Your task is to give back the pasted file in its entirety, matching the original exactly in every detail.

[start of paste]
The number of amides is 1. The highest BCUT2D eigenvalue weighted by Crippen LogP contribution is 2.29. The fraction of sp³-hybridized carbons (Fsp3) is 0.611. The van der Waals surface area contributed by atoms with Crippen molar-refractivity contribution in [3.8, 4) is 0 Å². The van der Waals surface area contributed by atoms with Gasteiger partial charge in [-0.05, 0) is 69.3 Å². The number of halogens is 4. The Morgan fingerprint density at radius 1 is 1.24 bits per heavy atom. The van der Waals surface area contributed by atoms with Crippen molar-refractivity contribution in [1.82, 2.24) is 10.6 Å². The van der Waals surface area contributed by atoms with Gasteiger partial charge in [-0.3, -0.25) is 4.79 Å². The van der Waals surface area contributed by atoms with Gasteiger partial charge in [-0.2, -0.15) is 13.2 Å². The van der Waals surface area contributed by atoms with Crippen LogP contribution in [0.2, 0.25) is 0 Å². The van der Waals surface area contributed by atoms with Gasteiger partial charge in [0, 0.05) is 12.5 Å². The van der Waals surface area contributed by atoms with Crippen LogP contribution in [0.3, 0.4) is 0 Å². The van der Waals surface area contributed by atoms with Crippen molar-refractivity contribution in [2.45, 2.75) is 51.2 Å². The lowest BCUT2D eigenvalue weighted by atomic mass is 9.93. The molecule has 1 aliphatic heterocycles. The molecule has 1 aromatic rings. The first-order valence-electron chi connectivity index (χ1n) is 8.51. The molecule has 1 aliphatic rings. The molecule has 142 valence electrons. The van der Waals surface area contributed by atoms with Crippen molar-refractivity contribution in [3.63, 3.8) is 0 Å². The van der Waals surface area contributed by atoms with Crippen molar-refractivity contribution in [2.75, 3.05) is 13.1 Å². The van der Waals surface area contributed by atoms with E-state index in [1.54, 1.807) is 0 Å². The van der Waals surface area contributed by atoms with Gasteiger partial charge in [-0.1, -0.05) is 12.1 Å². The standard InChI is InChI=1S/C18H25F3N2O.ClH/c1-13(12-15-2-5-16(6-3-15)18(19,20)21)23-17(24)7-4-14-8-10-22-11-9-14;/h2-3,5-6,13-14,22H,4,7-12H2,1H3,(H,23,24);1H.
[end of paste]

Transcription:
The number of amides is 1. The highest BCUT2D eigenvalue weighted by Crippen LogP contribution is 2.29. The fraction of sp³-hybridized carbons (Fsp3) is 0.611. The van der Waals surface area contributed by atoms with Crippen molar-refractivity contribution in [3.8, 4) is 0 Å². The van der Waals surface area contributed by atoms with Gasteiger partial charge in [-0.05, 0) is 69.3 Å². The number of halogens is 4. The Morgan fingerprint density at radius 1 is 1.24 bits per heavy atom. The van der Waals surface area contributed by atoms with Crippen molar-refractivity contribution in [1.82, 2.24) is 10.6 Å². The van der Waals surface area contributed by atoms with Gasteiger partial charge in [-0.3, -0.25) is 4.79 Å². The van der Waals surface area contributed by atoms with Gasteiger partial charge in [-0.2, -0.15) is 13.2 Å². The van der Waals surface area contributed by atoms with Crippen LogP contribution in [0.2, 0.25) is 0 Å². The van der Waals surface area contributed by atoms with Gasteiger partial charge in [0, 0.05) is 12.5 Å². The van der Waals surface area contributed by atoms with Crippen LogP contribution in [0.3, 0.4) is 0 Å². The van der Waals surface area contributed by atoms with Crippen molar-refractivity contribution in [2.45, 2.75) is 51.2 Å². The lowest BCUT2D eigenvalue weighted by atomic mass is 9.93. The molecule has 1 aliphatic heterocycles. The molecule has 1 aromatic rings. The first-order valence-electron chi connectivity index (χ1n) is 8.51. The molecule has 1 aliphatic rings. The molecule has 142 valence electrons. The van der Waals surface area contributed by atoms with Crippen molar-refractivity contribution in [3.63, 3.8) is 0 Å². The van der Waals surface area contributed by atoms with Crippen molar-refractivity contribution in [2.75, 3.05) is 13.1 Å². The van der Waals surface area contributed by atoms with E-state index in [1.54, 1.807) is 0 Å². The van der Waals surface area contributed by atoms with Gasteiger partial charge in [-0.1, -0.05) is 12.1 Å². The standard InChI is InChI=1S/C18H25F3N2O.ClH/c1-13(12-15-2-5-16(6-3-15)18(19,20)21)23-17(24)7-4-14-8-10-22-11-9-14;/h2-3,5-6,13-14,22H,4,7-12H2,1H3,(H,23,24);1H.